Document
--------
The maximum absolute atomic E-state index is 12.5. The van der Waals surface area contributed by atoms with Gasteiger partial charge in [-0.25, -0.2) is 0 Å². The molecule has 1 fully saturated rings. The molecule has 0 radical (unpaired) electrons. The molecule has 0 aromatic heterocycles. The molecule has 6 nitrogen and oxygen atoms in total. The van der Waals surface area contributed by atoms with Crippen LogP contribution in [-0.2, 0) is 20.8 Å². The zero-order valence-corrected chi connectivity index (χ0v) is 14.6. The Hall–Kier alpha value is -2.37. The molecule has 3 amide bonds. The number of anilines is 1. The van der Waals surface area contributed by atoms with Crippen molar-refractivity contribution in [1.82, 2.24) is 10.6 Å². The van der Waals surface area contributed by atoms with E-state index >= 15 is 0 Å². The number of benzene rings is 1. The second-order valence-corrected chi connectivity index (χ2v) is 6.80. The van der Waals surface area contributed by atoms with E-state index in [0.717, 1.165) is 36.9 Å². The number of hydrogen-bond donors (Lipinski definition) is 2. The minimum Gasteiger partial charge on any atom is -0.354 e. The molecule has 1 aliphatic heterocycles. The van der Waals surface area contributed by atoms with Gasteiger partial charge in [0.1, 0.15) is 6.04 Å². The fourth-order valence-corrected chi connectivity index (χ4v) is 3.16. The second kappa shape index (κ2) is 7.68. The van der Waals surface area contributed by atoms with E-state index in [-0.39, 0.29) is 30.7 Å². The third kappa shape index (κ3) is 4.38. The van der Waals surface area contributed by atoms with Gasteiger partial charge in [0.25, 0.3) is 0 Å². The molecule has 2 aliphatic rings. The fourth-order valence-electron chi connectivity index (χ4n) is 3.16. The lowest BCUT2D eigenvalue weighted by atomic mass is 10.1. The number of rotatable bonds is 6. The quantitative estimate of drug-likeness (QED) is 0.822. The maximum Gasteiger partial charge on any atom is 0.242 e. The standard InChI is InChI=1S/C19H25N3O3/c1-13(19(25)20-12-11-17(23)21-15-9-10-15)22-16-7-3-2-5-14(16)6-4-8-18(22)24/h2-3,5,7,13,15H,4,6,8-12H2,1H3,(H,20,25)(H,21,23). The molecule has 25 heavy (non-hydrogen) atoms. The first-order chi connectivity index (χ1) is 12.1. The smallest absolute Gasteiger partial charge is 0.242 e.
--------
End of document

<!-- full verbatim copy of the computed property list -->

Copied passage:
The maximum absolute atomic E-state index is 12.5. The van der Waals surface area contributed by atoms with Gasteiger partial charge in [-0.25, -0.2) is 0 Å². The molecule has 1 fully saturated rings. The molecule has 0 radical (unpaired) electrons. The molecule has 0 aromatic heterocycles. The molecule has 6 nitrogen and oxygen atoms in total. The van der Waals surface area contributed by atoms with Crippen LogP contribution in [-0.2, 0) is 20.8 Å². The zero-order valence-corrected chi connectivity index (χ0v) is 14.6. The Hall–Kier alpha value is -2.37. The molecule has 3 amide bonds. The number of anilines is 1. The van der Waals surface area contributed by atoms with Crippen molar-refractivity contribution in [1.82, 2.24) is 10.6 Å². The van der Waals surface area contributed by atoms with E-state index >= 15 is 0 Å². The number of benzene rings is 1. The second-order valence-corrected chi connectivity index (χ2v) is 6.80. The van der Waals surface area contributed by atoms with E-state index in [0.717, 1.165) is 36.9 Å². The number of hydrogen-bond donors (Lipinski definition) is 2. The minimum Gasteiger partial charge on any atom is -0.354 e. The molecule has 1 aliphatic heterocycles. The van der Waals surface area contributed by atoms with Gasteiger partial charge in [0.1, 0.15) is 6.04 Å². The fourth-order valence-corrected chi connectivity index (χ4v) is 3.16. The second kappa shape index (κ2) is 7.68. The van der Waals surface area contributed by atoms with E-state index in [-0.39, 0.29) is 30.7 Å². The third kappa shape index (κ3) is 4.38. The van der Waals surface area contributed by atoms with Gasteiger partial charge in [0.25, 0.3) is 0 Å². The molecule has 2 aliphatic rings. The fourth-order valence-electron chi connectivity index (χ4n) is 3.16. The lowest BCUT2D eigenvalue weighted by atomic mass is 10.1. The number of rotatable bonds is 6. The quantitative estimate of drug-likeness (QED) is 0.822. The maximum Gasteiger partial charge on any atom is 0.242 e. The standard InChI is InChI=1S/C19H25N3O3/c1-13(19(25)20-12-11-17(23)21-15-9-10-15)22-16-7-3-2-5-14(16)6-4-8-18(22)24/h2-3,5,7,13,15H,4,6,8-12H2,1H3,(H,20,25)(H,21,23). The molecule has 25 heavy (non-hydrogen) atoms. The first-order chi connectivity index (χ1) is 12.1. The smallest absolute Gasteiger partial charge is 0.242 e.